Ensemble Offspring, Between the Keys

Ensemble Offspring
Between the Keys
The Street Theatre
8 June
Guest review by Veronica Bailey

I have always had a love for chamber music with varied instrumentation. It allows composition to drive what sounds are included rather than being restricted by the instruments that are available to the ensemble. This was beautifully demonstrated in the concert Between the Keys, presented by Sydney based group Ensemble Offspring. Instruments were commissioned for the ensemble for a previous concert. These instruments included a violin like instrument called an Undachin Tarhu, built by Peter Biffin, with an additional set of seven strings under the fingerboard that resonate with different frequencies . These strings are tuned to the centaur tuning system developed by Kraig Grady which was likewise adopted by other instruments in the ensemble. This included a vibraphone, harmonium, the bell-like meru bars, the clarinis and a keyboard.

The concert opened with a work by Arana Li titled Mysteries. The work aptly demonstrated the new sounds of the centaur vibraphone, the undachin tarhu and the clarinis. This was one of my favourite works of the night, the instruments sounding as naturally as if this configuration of instruments was as common as a string quartet.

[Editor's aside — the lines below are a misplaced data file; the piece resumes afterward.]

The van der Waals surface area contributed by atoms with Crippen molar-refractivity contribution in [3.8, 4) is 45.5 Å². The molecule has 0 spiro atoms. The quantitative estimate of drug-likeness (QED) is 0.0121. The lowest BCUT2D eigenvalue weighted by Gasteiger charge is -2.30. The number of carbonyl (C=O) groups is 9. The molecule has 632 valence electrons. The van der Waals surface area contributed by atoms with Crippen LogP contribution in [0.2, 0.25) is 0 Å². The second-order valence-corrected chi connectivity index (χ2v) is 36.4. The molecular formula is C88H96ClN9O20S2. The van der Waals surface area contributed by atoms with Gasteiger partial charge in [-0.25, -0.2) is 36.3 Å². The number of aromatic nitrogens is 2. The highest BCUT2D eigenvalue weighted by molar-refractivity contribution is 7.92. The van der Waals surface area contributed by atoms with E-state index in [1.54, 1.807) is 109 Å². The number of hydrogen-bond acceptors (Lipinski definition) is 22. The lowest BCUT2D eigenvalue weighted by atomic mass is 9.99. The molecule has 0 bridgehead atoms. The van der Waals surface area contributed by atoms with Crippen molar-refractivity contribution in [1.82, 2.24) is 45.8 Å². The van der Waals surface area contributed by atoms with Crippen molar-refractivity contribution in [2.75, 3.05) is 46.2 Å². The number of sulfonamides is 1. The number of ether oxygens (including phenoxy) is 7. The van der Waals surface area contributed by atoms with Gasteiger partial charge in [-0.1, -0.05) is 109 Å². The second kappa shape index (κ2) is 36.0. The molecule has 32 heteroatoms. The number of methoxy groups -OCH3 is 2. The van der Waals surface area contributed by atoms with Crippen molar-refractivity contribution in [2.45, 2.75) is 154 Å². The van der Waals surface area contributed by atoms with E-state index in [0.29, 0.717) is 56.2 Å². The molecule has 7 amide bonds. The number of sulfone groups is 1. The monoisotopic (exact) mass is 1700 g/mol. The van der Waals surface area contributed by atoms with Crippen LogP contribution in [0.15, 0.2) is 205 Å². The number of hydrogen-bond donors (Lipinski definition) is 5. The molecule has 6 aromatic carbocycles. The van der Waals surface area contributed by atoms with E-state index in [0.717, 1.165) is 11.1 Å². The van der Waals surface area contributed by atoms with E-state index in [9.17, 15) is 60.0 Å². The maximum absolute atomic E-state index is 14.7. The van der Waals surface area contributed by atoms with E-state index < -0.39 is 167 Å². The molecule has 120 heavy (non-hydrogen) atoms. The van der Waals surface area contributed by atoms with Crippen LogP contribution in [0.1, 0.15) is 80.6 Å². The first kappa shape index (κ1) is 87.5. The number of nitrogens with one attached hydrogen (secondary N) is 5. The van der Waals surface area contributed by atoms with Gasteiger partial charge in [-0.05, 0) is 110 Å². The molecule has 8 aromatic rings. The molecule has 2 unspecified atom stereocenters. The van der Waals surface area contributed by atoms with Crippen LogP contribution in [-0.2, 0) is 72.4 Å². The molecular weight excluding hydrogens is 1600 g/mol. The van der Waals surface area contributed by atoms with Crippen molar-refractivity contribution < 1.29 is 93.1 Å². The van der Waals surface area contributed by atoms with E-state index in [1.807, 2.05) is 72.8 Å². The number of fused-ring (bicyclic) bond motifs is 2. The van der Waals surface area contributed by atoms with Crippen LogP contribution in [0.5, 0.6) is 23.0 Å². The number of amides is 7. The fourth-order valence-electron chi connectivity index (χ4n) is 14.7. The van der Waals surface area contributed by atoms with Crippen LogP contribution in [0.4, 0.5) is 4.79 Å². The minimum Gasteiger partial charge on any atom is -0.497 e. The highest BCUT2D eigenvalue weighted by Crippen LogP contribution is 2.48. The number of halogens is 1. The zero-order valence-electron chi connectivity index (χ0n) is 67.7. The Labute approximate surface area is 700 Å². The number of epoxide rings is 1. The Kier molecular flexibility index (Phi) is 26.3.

Next was Music in Similar Motion by Phillip Glass, a minimalist piece conceived to be played by any group of instruments. This piece suited the centaur vibraphone and detuned keyboard perfectly, the ringing of the vibraphone adding a hypnotic quality to the work.

Amanda Cole’s Hydra was written specifically for the clarinis made for the ensemble. The sound was reminiscent of medieval music and the melodic interaction between the two players was enjoyable to listen to.
Some Shades of Blue by the artistic director Damien Ricketson was performed with great style by Anna McMichael on the undachin tarhu. It evoked thoughts of Mongolian nomads wandering vast plateaus. The conclusion to the piece had centaur vibraphone broken chords accompanying undachin tarhu bow scrapes, which were haunting and other-worldly.

Kraig Grady’s pentatonic piece Akashic Torus was often reminiscent of gamelan music. The vibraphone playing of Claire Edwards stood out in this piece and the meru bars, built by Grady, added a wonderful, sonorous quality when struck.

Arvo Pärt is a composer that I love listening to and I greatly enjoyed the Ensemble Offspring version of Fratres. Perhaps not more than the original, but still very much.

The final piece of the evening was a composition by Terumi Narushima. Hidden Sidetracks took the listener on a journey of all the centaur tuning has to offer. Beginning as a very tonal piece, with few centaur tunings evident, the piece quickly changes to take on a more oriental feel, and more notes feel a little strange to western ears. Quick dance-like segments feature regularly, with the work then returning to a more tonal centre.

This was a most enjoyable concert exploring an intriguing and rarely visited sonic landscape. Different, but very accessible, the program proved a hit with barely an empty seat in the house.

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